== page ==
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Settlement reached in law school lawsuits
BY REX BOWMAN
TIMES-DISPATCH STAFF WRITER
Thursday, December 30, 2004

ROANOKE -- The family of a student killed in a shooting rampage at the Appalachian School of Law in 2002, along with three survivors of the attack, settled their multimillion-dollar lawsuits against the school today for $1 million.

In agreeing to pay the money, law-school officials accepted no responsibility for a disgruntled student's decision to open fire on his classmates and school administrators.

"I do not believe there was any basis to predict this kind of occurrence or any violence would occur on campus," school President Lu Ellsworth said outside a Roanoke courtroom. Ellsworth said the school agreed to settle the suits to avoid a lengthy and expensive legal battle.

The family of Angela Dales and the three survivors of the shooting in Grundy filed their lawsuits in January seeking nearly $23 million.

In the lawsuits, lawyers for the four students said poor security at the school and a negligent attitude by administrators allowed a gun-wielding student to kill three people -- Dales, the school's dean, and a professor -- and wound three students on Jan. 16, 2002.

Peter Odighizuwa, the student who began firing on school officials and students shortly after learning he was being forced out for poor grades, pleaded guilty to murder in February and is serving six life sentences in prison. A psychiatrist diagnosed Odighizuwa as being a paranoid schizophrenic, but after treatment he was deemed mentally competent to stand trial.

In court today, Dales's father, Danny Dales, said family members decided to settle the suits to be able to finally put the tragedy behind them: "This is the best, I think, for my family."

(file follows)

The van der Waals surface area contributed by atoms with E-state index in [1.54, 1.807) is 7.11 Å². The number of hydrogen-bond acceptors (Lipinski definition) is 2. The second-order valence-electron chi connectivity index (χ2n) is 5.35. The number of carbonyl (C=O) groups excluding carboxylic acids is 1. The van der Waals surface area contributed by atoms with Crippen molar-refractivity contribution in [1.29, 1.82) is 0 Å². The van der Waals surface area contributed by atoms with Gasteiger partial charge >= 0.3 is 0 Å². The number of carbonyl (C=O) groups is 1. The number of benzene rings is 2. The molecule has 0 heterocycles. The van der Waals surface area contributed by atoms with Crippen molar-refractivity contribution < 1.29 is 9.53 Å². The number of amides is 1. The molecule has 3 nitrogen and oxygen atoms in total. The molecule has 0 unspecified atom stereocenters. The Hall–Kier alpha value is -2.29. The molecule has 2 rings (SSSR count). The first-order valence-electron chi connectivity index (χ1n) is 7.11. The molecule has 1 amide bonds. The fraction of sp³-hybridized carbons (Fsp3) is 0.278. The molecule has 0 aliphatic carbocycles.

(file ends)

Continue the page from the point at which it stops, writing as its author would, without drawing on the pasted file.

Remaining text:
Under the terms of the agreement, the three survivors will each get slightly less than $220,000. Meanwhile, Angela Dales' 10-year-old daughter, Rebecca Cariens, will get slightly more than $340,000. However, minus the $300,000 in attorney costs and fees the four plaintiffs will have to pay, Rebecca will receive about $235,000, half of which will go into a trust fund.

In their suits, the students alleged that school officials were so busy trying to get the fledgling school accredited by the American Bar Association that they ignored the warnings of students and staff that Odighizuwa, now 46, was a threat. The suit claims Odighizuwa was allowed to "terrorize" everyone at the school. On one occasion, according to the suits, Odighizuwa had pushed a professor aside, took control of the classroom and ranted for 10 minutes.

Odighizuwa was also known to threaten female students and staff, and several students had reported his hostile behavior to administrators, according to the suits. But, according to court papers filed by the students, none of the school officials "took any action whatsoever to prevent the tragedy."


Settlement reached in suits against law school

By Laurence Hammack
The Roanoke Times
December 30, 2004

A $1 million settlement approved today resolves four lawsuits that accused the Appalachian School of Law of ignoring repeated warnings that one of its students was a ticking time bomb until the day he opened fire on the campus.

Two professors and a student were killed and three students were wounded during a Jan. 16, 2002, shooting spree by Peter Odighizuwa. According to the lawsuits, Odighizuwa had become increasingly unstable and potentially violent as he struggled academically at the Grundy school.

With Odighizuwa serving six life sentences in prison following his guilty pleas earlier this year, Thursday's civil settlement marked the end of the protracted legal action that has flowed from the shooting.

The $1 million settlement, the most available under the school's insurance policy, will be split among four plaintiffs under an agreement approved by Judge Clifford Weckstein.

The largest portion $342,857.14 will go to the 10-year-old daughter of Angela Dales, who was fatally shot in the school's student lounge.

Another $219,047.62 will go to each of the three students wounded in the shooting: Stacey Beans, Rebecca Brown and Madeline Short.

The families of the remaining two victims Dean Anthony Sutin and professor Thomas Blackwell, who were both shot to death in their offices did not file suit.

Plaintiffs' attorney Emmitt Yeary of Abingdon said the school should have known that Odighizuwa was a threat, based on the paranoid schizophrenic's prior pattern of disruptive behavior and verbal threats.

"The horrible events that occurred that day in Grundy, Va., were even more tragic because they could or should have been foreseeable, and preventable, if only simple precautions had been taken," Yeary said.

School officials have denied any liability in the shootings, saying they had no information to show that Odighizuwa was an imminent threat.